# Algebra factor question?

Can anyone help me factor this equation?

(One hundred sixty)(one minus q divided by four)(ten plus q divided by 4)

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Hi! Is the expression you wanted to write $160(\frac{1-q}4)(\frac{10+q}4)$? Because this expression is already factored... unless you want $10(1-q)(10+q)$ by putting the $4$'s below $160$. – Patrick Da Silva Jun 2 '12 at 20:49

## 1 Answer

It would be much easier to be sure what you mean if you write the equation. You could see this from the faq or at least write 160(1-q/4)(10+q/4). If you type in line, please make sure there are enough parenetheses to be unambiguous. If you mean $160(1-\frac q4)(10+\frac q4)$ it is already factored in one sense. What you probably want is first to multiply it out, giving $160(1-\frac q4)(10+\frac q4)=-10q^2-360q-1600=10(q-4)(q+40)$. To find the factors, you can first factor our the $10$ by inspection, then try factors of 160 to find the roots (see the rational root theorem)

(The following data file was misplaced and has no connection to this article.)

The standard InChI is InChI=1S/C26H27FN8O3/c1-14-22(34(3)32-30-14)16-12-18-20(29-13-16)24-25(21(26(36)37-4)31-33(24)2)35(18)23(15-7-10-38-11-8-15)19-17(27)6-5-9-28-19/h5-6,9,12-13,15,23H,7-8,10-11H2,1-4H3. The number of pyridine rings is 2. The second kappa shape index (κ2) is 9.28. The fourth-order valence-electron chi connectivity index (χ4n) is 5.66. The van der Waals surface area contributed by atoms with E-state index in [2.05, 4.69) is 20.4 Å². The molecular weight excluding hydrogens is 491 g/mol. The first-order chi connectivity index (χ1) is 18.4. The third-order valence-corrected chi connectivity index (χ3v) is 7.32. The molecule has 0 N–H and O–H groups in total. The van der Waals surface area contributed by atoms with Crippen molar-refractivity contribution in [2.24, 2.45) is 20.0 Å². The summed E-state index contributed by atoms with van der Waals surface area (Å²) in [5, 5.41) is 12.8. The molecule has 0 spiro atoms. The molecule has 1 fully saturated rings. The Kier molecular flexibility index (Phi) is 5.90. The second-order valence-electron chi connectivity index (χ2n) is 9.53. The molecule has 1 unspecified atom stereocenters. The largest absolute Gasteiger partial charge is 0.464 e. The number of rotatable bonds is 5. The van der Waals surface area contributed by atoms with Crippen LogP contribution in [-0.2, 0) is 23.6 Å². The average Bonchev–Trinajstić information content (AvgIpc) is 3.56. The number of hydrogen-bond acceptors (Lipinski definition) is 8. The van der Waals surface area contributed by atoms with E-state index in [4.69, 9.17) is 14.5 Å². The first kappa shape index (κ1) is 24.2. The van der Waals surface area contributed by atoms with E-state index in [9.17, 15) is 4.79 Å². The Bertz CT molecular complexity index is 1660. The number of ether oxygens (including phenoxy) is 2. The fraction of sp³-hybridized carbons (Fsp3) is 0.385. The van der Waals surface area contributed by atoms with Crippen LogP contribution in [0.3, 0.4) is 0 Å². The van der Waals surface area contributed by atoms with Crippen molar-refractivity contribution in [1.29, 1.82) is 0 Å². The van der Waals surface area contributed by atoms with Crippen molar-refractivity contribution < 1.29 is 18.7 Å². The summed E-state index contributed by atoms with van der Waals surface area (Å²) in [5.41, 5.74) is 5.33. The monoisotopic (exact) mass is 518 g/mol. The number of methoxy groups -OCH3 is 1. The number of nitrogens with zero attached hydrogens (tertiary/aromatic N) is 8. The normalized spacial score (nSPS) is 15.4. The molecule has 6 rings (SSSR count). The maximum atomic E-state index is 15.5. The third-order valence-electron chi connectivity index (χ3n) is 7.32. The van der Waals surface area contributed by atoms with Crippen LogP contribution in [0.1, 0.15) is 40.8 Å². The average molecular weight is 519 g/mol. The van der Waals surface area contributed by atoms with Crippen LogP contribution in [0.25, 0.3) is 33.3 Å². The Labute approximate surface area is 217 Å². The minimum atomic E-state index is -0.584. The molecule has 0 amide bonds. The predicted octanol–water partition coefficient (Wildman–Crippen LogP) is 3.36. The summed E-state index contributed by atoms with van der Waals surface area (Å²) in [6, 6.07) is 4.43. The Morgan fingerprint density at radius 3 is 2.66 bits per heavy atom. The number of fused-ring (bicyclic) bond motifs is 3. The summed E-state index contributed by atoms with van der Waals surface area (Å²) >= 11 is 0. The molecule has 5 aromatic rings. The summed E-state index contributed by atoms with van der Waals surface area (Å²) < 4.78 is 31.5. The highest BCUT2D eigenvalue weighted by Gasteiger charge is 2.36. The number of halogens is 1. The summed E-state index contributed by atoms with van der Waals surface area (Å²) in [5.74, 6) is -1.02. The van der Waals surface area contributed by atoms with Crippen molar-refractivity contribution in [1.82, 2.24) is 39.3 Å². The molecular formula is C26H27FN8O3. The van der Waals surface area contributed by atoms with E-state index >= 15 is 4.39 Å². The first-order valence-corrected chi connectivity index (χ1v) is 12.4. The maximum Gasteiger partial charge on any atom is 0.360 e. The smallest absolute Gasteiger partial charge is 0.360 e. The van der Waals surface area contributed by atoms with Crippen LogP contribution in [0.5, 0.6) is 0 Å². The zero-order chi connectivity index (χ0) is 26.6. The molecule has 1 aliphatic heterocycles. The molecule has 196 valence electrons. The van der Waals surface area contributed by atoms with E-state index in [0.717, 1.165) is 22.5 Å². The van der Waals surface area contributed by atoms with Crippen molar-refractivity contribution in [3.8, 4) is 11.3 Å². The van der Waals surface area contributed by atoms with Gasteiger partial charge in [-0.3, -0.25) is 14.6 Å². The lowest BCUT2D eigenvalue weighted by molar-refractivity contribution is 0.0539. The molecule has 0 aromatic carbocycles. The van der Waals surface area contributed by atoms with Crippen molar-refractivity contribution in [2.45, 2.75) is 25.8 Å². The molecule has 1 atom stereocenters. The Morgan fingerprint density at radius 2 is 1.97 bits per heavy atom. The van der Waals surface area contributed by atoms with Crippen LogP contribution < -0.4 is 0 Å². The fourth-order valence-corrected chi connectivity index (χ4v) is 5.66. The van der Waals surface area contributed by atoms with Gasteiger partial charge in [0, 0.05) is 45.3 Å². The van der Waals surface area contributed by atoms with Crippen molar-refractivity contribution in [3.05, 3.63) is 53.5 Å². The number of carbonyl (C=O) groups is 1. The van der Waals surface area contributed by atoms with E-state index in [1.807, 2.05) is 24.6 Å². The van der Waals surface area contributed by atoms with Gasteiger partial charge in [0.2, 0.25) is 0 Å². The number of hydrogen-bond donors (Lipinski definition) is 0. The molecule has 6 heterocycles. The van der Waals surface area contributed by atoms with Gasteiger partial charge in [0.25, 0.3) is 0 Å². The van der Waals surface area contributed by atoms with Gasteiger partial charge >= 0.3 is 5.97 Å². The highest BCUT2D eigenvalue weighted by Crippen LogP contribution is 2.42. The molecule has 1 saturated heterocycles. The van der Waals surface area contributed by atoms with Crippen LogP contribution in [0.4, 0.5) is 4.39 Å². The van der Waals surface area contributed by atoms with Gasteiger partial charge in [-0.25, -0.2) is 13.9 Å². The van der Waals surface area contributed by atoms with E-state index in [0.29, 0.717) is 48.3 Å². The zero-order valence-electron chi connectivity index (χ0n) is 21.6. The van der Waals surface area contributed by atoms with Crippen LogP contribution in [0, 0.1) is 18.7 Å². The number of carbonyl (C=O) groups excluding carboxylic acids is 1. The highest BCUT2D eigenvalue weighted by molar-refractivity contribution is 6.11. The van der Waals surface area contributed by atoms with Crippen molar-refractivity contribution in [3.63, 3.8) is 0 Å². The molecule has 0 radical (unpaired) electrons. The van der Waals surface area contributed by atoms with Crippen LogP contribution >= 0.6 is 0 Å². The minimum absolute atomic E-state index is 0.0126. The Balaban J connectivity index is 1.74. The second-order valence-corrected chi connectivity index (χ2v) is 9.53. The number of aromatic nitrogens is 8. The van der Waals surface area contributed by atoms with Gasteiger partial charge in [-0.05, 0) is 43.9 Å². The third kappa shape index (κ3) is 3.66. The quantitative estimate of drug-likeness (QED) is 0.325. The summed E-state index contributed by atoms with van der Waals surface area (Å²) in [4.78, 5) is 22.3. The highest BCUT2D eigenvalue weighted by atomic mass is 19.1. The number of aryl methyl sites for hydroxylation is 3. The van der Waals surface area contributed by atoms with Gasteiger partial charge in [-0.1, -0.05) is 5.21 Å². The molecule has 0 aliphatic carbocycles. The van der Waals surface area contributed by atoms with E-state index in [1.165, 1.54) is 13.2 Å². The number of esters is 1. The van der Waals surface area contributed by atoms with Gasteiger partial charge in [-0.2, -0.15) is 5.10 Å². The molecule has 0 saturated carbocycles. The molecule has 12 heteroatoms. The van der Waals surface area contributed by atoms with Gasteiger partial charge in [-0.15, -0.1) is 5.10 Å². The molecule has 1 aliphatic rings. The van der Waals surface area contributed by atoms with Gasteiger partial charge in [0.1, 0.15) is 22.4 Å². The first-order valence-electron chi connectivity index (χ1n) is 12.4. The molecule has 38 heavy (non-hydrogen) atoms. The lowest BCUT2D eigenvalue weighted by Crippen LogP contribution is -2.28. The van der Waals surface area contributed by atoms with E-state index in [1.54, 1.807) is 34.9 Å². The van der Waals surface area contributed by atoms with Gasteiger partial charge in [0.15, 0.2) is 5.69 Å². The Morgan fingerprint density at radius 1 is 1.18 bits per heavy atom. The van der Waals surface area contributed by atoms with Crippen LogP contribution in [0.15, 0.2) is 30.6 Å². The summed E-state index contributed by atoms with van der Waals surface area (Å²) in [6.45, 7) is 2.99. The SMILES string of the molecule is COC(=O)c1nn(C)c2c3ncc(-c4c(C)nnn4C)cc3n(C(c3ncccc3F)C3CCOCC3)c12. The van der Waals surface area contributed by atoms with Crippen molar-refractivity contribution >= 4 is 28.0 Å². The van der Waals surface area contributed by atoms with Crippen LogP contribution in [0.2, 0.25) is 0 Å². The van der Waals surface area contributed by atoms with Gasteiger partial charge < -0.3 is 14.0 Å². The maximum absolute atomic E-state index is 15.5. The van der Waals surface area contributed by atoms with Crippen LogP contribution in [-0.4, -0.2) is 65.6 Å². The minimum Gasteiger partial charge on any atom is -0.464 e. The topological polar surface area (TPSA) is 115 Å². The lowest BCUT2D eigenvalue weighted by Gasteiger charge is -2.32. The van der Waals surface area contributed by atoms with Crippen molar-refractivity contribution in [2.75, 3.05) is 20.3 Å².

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It seems like an odd thing to do to multiply it out and then factor it back in again... what are you trying to achieve that you couldn't just do directly? – Ben Millwood Jun 2 '12 at 22:40
@benmachine: Right you are. You can just do as Patrick Da Silva suggested (in another interpretation) and distribute the $4$'s in. – Ross Millikan Jun 3 '12 at 1:19